For all you know I could be Spartacus! Or Lord Lucan, Kerry Parker, Russell Heinz, Michael Jackson even Terry Lewis – or a mixture.

  3. Mark Duffett

    John Hunwick, for the purposes of decarbonising our economy it doesn’t matter how cheap solar from your roof gets, if it’s not giving you a watt after sunset.

  4. klewso

    What beats me is the number of so-called “professional journalists” letting their prejudices compromise their impartiality and professionalism, influencing their attitude, emotion and the language they use, when dealing differently with either side of politics, dependent on party, tainting their reporting of events – initiating this sort of “reaction to politics” – who seem so much to be leading this crusade against the sort of language used anonymously. As if they, in their “amorality through position”, had nothing to do with fostering this sort of “heated political debate”, and get all antsy when it comes washing back.

  5. sauron256

    Justin Templer: don’t worry, I changed Wikipedia, it’s not abused and overused any more.

  6. Dogs breakfast

    From the top!

    Roger Clifton – what I still hold against nuclear! Too easy.

    How about that as it is a finite resource, it is just responding to one problem with the same logic that created the first problem!!!! So that would be dumb.

    2 – It can’t be done, politically, in Australia at least. Reality bites

    3 – due to the vast engineering and concrete involved, it is unlikely that building a nuclear power plant actually reduces carbon output at all over its life, so it actually doesn’t help the problem at all.

    Three strikes and you’re out.

    Add in that current nuclear plants create extremely long lived extremely toxic by-product, so that would be dumb.

    Yes, thorium – thorium reactors will save the planet, except that I read this week comments form one of the world’s leading academics who wrote that there are still significant technical and engineering problems to solve before thorium can even be considered. By the time thorium is up and running the world could be entirely renewably run.

    Nuclear is the answer to a question nobody asked, and a solution to a problem that doesn’t exist.

    But apart from that, yeah, nuclear is great.

  7. Dogs breakfast

    Yes Mr Duffett, solar ceases to work after sunset, except for those solar mechanisms that are storing power (batteries, molten salt, a number of technologies actuallly)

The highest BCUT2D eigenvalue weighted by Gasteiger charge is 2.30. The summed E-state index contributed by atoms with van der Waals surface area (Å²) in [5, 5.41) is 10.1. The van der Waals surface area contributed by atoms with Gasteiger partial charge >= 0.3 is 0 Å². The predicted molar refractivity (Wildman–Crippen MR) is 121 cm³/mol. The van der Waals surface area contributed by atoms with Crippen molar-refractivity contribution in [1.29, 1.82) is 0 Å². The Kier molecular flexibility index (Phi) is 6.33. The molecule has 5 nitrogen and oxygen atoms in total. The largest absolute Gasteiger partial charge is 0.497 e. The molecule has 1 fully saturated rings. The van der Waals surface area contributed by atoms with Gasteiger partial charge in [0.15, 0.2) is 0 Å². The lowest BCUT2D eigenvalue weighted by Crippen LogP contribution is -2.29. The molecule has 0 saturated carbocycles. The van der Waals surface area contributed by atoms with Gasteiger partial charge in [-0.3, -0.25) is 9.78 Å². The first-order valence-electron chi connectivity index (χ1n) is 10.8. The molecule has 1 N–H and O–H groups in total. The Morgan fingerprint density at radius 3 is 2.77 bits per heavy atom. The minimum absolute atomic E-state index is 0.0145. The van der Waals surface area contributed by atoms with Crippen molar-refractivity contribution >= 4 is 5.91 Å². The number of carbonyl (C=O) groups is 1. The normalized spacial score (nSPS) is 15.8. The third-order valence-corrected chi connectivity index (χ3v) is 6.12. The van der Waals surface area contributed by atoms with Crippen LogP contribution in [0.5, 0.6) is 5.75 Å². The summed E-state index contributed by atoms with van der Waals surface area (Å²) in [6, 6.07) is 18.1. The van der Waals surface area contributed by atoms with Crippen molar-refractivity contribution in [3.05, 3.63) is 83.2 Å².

And wind ceases to provide electricity when the wind isn’t blowing, but geothermal is forever, as is tidal, some recent wave energy technology shows huge promise.

    No one individual renewable technology answers all of the power generation needs at all times however all of them together do and will.

    An effort equivalent to the pre-war build up suggested by John Bushell is an intriguing thought as it may actually come to that.

    We just have to stop the mentality that this is a problem for future generations to solve.

  8. Holden Back

    Cue the ‘sceptic’ backlash against Bjorn Lomborg now he thinks renewables are the way to go?

  9. Mark Duffett

    Dogs Breakfast, from the top, all your points are wrong or misconceived.

    1) With Integral Fast Reactors, the supply of fissionables can be extended for many millennia without needing to mine any more. With further mining, this goes out to millions of years ( Certainly at least as ‘forever’ as artificial geothermal, which can be characterised as either heat mining or an extremely inefficient and slow nuclear reactor.

    2) Last I heard (from a Bernard Keane report, IIRC) support for nuclear in Australia had fallen only just below 40%, a month or two post-Fukushima. The GST was introduced with less support than that. And why bother having any debate on anything ever if the status quo can never be changed?

    3) ‘…the vast engineering and concrete involved’…except that full lifetime considered, per kWh generated nuclear uses five to fifteen times less concrete and steel than wind and solar (,

    4) ‘extremely long lived extremely toxic by-product’


    Yes there are such things as batteries, but good luck trying to build and sustain a national grid with several million lead-acids or AAs. My original response was to John Hunwick’s trumpeting of impending solar-grid ‘parity’. You can be sure that when it comes to cost calculations leading to such claims, it’s very much a case of ‘batteries (or any other storage) not included’.